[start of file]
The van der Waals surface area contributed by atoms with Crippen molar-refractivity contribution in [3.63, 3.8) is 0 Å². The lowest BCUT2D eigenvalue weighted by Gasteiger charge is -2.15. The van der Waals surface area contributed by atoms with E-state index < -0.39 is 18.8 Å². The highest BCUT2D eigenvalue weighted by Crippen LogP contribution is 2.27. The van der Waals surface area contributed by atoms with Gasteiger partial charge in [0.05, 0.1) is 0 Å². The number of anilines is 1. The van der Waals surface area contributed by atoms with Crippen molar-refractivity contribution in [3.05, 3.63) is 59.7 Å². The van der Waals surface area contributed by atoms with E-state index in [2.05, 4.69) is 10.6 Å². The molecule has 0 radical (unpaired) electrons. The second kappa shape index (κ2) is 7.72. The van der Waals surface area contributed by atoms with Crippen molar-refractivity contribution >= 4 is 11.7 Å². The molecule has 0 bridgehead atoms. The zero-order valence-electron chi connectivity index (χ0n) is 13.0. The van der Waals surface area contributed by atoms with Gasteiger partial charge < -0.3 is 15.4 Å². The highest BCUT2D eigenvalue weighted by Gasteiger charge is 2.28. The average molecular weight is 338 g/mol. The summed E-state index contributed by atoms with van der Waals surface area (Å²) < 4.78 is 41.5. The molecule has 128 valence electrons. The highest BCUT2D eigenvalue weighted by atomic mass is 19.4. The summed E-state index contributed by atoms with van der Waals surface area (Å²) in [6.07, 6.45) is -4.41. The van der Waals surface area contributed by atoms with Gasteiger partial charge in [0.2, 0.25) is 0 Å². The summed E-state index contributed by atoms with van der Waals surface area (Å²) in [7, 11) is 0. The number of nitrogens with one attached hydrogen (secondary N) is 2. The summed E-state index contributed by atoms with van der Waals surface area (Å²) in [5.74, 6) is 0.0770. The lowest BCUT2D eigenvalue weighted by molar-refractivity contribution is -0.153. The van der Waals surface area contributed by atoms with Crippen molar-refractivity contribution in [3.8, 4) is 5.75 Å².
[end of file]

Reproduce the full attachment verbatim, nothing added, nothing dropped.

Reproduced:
The van der Waals surface area contributed by atoms with Crippen molar-refractivity contribution in [3.63, 3.8) is 0 Å². The lowest BCUT2D eigenvalue weighted by Gasteiger charge is -2.15. The van der Waals surface area contributed by atoms with E-state index < -0.39 is 18.8 Å². The highest BCUT2D eigenvalue weighted by Crippen LogP contribution is 2.27. The van der Waals surface area contributed by atoms with Gasteiger partial charge in [0.05, 0.1) is 0 Å². The number of anilines is 1. The van der Waals surface area contributed by atoms with Crippen molar-refractivity contribution in [3.05, 3.63) is 59.7 Å². The van der Waals surface area contributed by atoms with E-state index in [2.05, 4.69) is 10.6 Å². The molecule has 0 radical (unpaired) electrons. The second kappa shape index (κ2) is 7.72. The van der Waals surface area contributed by atoms with Crippen molar-refractivity contribution >= 4 is 11.7 Å². The molecule has 0 bridgehead atoms. The zero-order valence-electron chi connectivity index (χ0n) is 13.0. The van der Waals surface area contributed by atoms with Gasteiger partial charge < -0.3 is 15.4 Å². The highest BCUT2D eigenvalue weighted by Gasteiger charge is 2.28. The average molecular weight is 338 g/mol. The summed E-state index contributed by atoms with van der Waals surface area (Å²) < 4.78 is 41.5. The molecule has 128 valence electrons. The highest BCUT2D eigenvalue weighted by atomic mass is 19.4. The summed E-state index contributed by atoms with van der Waals surface area (Å²) in [6.07, 6.45) is -4.41. The van der Waals surface area contributed by atoms with Gasteiger partial charge in [0.2, 0.25) is 0 Å². The summed E-state index contributed by atoms with van der Waals surface area (Å²) in [7, 11) is 0. The number of nitrogens with one attached hydrogen (secondary N) is 2. The summed E-state index contributed by atoms with van der Waals surface area (Å²) in [5.74, 6) is 0.0770. The lowest BCUT2D eigenvalue weighted by molar-refractivity contribution is -0.153. The van der Waals surface area contributed by atoms with Crippen molar-refractivity contribution in [3.8, 4) is 5.75 Å².